Weizhi Li - 1/27/2010 17:57:45

According to the readings, one of very effective method that used in design process is storyboarding, which impressed me a lot. When design a product, the most important point is how to communicate between designer, client and future users so that other people can provide comments or judgement. Storyboards are valuable throughout the design process because it can help the designer express his task by providing a common visual language that people from different backgrounds can easily understand.

Anthony Chen - 1/27/2010 18:00:32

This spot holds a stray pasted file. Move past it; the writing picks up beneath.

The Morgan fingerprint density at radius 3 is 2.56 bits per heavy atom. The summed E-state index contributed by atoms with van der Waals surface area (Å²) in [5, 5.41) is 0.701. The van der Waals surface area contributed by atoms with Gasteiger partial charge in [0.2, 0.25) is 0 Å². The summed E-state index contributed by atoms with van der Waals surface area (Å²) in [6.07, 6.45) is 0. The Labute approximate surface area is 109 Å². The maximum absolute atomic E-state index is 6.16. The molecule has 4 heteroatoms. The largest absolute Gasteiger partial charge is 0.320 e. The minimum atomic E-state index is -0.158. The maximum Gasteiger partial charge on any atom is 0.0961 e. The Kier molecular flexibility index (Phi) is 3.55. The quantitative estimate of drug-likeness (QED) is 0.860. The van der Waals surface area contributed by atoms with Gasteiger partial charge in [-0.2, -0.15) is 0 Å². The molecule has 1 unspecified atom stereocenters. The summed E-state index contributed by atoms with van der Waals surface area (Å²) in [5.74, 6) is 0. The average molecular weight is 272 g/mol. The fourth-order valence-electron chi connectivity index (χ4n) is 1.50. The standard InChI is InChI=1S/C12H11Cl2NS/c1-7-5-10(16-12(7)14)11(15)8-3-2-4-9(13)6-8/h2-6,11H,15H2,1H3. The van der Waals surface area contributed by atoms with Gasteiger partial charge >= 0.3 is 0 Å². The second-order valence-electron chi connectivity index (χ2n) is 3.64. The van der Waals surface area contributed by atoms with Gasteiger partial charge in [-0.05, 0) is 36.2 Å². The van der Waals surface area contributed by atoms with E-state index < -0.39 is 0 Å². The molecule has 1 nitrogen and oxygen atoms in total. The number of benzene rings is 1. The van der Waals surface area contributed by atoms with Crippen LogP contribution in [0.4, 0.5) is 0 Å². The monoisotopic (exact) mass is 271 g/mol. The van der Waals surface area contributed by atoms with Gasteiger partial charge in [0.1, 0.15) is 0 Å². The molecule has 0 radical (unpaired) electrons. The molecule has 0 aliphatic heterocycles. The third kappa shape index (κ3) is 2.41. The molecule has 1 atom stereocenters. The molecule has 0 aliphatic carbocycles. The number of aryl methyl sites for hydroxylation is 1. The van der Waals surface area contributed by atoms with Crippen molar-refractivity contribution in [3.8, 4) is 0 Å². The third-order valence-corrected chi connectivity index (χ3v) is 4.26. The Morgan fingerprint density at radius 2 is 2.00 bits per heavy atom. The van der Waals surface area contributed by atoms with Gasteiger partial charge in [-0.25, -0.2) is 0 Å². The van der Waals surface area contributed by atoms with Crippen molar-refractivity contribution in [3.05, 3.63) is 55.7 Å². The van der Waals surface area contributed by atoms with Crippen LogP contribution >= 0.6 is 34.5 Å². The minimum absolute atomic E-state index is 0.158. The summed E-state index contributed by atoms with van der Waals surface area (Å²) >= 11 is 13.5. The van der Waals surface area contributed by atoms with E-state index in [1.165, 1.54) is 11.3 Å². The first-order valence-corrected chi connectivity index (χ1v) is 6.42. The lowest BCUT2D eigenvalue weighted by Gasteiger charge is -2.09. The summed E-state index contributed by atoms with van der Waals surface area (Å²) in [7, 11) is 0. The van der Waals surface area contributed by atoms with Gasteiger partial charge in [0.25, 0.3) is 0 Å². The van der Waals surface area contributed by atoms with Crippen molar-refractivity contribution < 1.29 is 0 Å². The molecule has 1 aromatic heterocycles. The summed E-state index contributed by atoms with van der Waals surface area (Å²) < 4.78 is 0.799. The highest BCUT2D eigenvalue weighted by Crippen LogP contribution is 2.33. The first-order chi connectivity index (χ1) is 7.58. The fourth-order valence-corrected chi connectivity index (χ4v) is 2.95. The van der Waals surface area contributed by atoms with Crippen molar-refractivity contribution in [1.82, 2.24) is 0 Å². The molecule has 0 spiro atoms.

For the first article, I agree with his statement that as technology advances, it is harder and harder to design an intuitive device that holds all the functionality that the technology allows. However, I find most of his writing a complaint about such devices, as if all devices had this problem of being impossibly hard to use. While this does get the point across, it is simply not true. There are simple devices aimed for people who want the device to just work the way they want it to, without the extra features, or with only very few extra features. Look at Apple's computer line if you want an example - it offers almost no customizability once you have ordered it from the website. Unless you're paying a 500$ premium on top for their most expensive machines, you won't be able to upgrade the video card or even other simple customizations. This is opposed to most non-Apple manufacturers of computers who give you options of different-sized batteries for laptops, easily accessible internal components, etc, and for enthusiasts, the ability to do things like overclock their processors. Of course, if you want all this customizability, you'll have to do your homework first and figure out how things work. The bottom line is that on one hand, there are devices that are designed with specific functionality and are very easy to use because they are optimized for that specific functionality. On the other hand, there are devices that are designed for a very general purpose. Most of these more complex devices are derived from the simple devices, but if you want to use all the functions of that general purpose device, then you should know that you'll have to understand how those functions work. Also, because the more complex devices are often derived from the simpler devices, you really don't have to worry about user friendliness in the bonus complex functionality because if the simpler device failed, your more complex device is also doomed to fail.